Bush plans to warn Musharraf on aid

Democrats might force cuts unless Pakistan fights al-Qaida

February 26, 2007|By New York Times News Service

WASHINGTON -- President Bush has decided to send an unusually tough message to one of his most important allies, Pakistan's president, Gen. Pervez Musharraf, warning him that the newly Democratic Congress could cut aid to his country unless his forces became far more aggressive in hunting down al-Qaida operatives, senior administration officials say.

The decision came after the White House concluded that Musharraf is failing to live up to commitments he made to Bush during a visit here in September. Musharraf insisted then, in private and in public, that a peace deal he struck with tribal leaders in one of the country's lawless border areas would not diminish the hunt for the leaders of al-Qaida and the Taliban or their training camps. Now, American intelligence officials have concluded that the terrorist infrastructure is being rebuilt and that while Pakistan has attacked some camps, its overall effort has flagged.

"He's made a number of assurances over the past few months, but the bottom line is that what they are doing now is not working," a senior Bush administration official who deals often with Southeast Asia issues said last week. "The message we're sending to him now is that the only thing that matters is results."

Democrats, who took control of Congress last month, have urged the White House to put greater pressure on Pakistan because of statements from American commanders that units based in Pakistan that are linked to the Taliban, Afghanistan's ousted rulers, are increasing their attacks into Afghanistan.

For the time being, officials say, the White House has ruled out unilateral strikes against the training camps that U.S. spy satellites are monitoring in North Waziristan, in Pakistan's tribal areas on the border. The fear is that such strikes would result in what one administration official referred to as a "shock to the stability" of Musharraf's government.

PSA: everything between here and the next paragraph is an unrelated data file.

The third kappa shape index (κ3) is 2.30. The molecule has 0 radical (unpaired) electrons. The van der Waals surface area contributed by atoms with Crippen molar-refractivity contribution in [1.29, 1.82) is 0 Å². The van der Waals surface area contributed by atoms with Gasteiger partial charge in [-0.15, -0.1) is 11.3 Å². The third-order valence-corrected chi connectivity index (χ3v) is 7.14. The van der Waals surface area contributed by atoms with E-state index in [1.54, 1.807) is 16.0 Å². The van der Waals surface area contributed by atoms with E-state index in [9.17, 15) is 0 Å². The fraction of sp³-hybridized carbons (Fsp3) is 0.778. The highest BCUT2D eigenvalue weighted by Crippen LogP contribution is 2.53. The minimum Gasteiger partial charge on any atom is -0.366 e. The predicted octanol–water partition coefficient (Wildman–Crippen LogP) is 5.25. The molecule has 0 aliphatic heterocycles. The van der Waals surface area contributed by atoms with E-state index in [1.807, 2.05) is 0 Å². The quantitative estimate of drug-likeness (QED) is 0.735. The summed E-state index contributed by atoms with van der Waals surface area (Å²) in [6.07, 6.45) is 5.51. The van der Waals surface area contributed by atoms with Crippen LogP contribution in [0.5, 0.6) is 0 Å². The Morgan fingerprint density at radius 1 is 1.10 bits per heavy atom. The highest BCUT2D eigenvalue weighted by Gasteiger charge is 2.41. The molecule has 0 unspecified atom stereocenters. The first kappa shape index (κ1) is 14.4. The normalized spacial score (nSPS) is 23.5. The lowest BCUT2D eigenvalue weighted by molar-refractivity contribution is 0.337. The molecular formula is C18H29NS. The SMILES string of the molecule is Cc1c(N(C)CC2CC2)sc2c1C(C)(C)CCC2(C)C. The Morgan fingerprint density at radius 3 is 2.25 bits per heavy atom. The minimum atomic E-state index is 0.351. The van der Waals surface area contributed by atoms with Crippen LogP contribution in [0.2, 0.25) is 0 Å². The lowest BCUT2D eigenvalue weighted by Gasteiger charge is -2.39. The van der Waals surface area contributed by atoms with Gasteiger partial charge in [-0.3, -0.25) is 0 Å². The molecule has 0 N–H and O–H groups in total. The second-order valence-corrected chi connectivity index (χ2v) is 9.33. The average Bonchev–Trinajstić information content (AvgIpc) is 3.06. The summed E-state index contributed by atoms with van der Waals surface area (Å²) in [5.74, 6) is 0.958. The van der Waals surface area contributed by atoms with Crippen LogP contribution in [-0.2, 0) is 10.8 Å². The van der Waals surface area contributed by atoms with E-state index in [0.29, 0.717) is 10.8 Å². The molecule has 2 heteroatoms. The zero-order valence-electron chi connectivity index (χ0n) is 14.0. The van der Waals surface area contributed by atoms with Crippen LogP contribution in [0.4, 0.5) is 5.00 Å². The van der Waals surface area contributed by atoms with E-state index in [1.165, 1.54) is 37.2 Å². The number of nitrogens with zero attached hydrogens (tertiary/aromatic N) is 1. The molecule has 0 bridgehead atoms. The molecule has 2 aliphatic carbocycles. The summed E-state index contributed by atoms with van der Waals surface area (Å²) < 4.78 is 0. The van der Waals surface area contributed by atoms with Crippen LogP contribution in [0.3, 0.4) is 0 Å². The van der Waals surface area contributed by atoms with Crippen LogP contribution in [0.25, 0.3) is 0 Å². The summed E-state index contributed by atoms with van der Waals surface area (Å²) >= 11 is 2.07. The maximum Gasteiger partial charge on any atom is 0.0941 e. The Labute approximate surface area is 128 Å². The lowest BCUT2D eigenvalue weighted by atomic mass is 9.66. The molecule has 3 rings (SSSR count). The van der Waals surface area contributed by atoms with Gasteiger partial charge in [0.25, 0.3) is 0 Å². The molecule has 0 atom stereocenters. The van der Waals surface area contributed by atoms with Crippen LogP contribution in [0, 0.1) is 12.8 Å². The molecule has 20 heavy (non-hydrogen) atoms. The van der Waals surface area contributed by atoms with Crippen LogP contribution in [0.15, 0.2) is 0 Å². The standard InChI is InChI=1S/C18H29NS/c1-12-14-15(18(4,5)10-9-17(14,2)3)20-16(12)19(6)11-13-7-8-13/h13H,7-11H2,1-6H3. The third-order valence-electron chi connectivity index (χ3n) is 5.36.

Musharraf, a savvy survivor in the brutal world of Pakistani politics, knows that the Bush administration is hesitant to push him too far. If his government collapses, it is unclear who would succeed him or who would gain control over Pakistan's nuclear arsenal.

But the spread of al-Qaida in the tribal areas threatens to undermine a central element of Bush's argument that he is succeeding in the effort to curb terrorism. The bomb plot disrupted in Britain last summer, involving plans to hijack airliners, has been linked by British and U.S. intelligence agencies to camps in the Pakistan-Afghan border areas.

Musharraf has told U.S. officials that Pakistani military operations in the tribal areas in recent years so alienated residents that they no longer provide the government with useful information about the movements of senior Islamic militants.

Congressional Democrats have threatened to review military assistance and other aid to Pakistan unless they see evidence of aggressive attacks on al-Qaida. The House passed a measure last month linking future military aid to White House certification that Pakistan "is making all possible efforts to prevent the Taliban from operating in areas under its sovereign control."

Pakistan is the fifth-largest recipient of U.S. aid. Bush has proposed $785 million in aid to Pakistan in his new budget, including $300 million in military aid to help Pakistan combat Islamic radicalism in the country.

The rumblings from Congress give Bush and his top advisers a way of conveying the seriousness of the problem, officials said, without appearing to issue a direct threat to the proud Pakistani leader themselves.

"We think the Pakistani aid is at risk in Congress," said the senior administration official, who declined to speak on the record because the subject involved intelligence matters.

The Bush administration has sent a series of emissaries to see the Pakistani leader in recent weeks, including the new secretary of defense, Robert M. Gates. Gates was charged with prompting more action in a region in which U.S. forces operate with great constraints, if they are allowed in at all.

"This is not the type of relationship where we can order action," said an administration official involved in discussions over Pakistan policy. "We can strongly encourage."

Relations between Musharraf and Bush have always been tense, as the Pakistani leader veers between his need for U.S. support and protection, and his awareness that Pakistan's population and intelligence service have strong sympathies for al-Qaida and the resurgent Taliban. Officials involved with the issue describe the current moment between the leaders as especially fraught.

U.S. intelligence officials have made an assessment that senior al-Qaida leaders in Pakistan have re-established significant control over their global network and are training operatives in some of the camps for strikes on Western targets.

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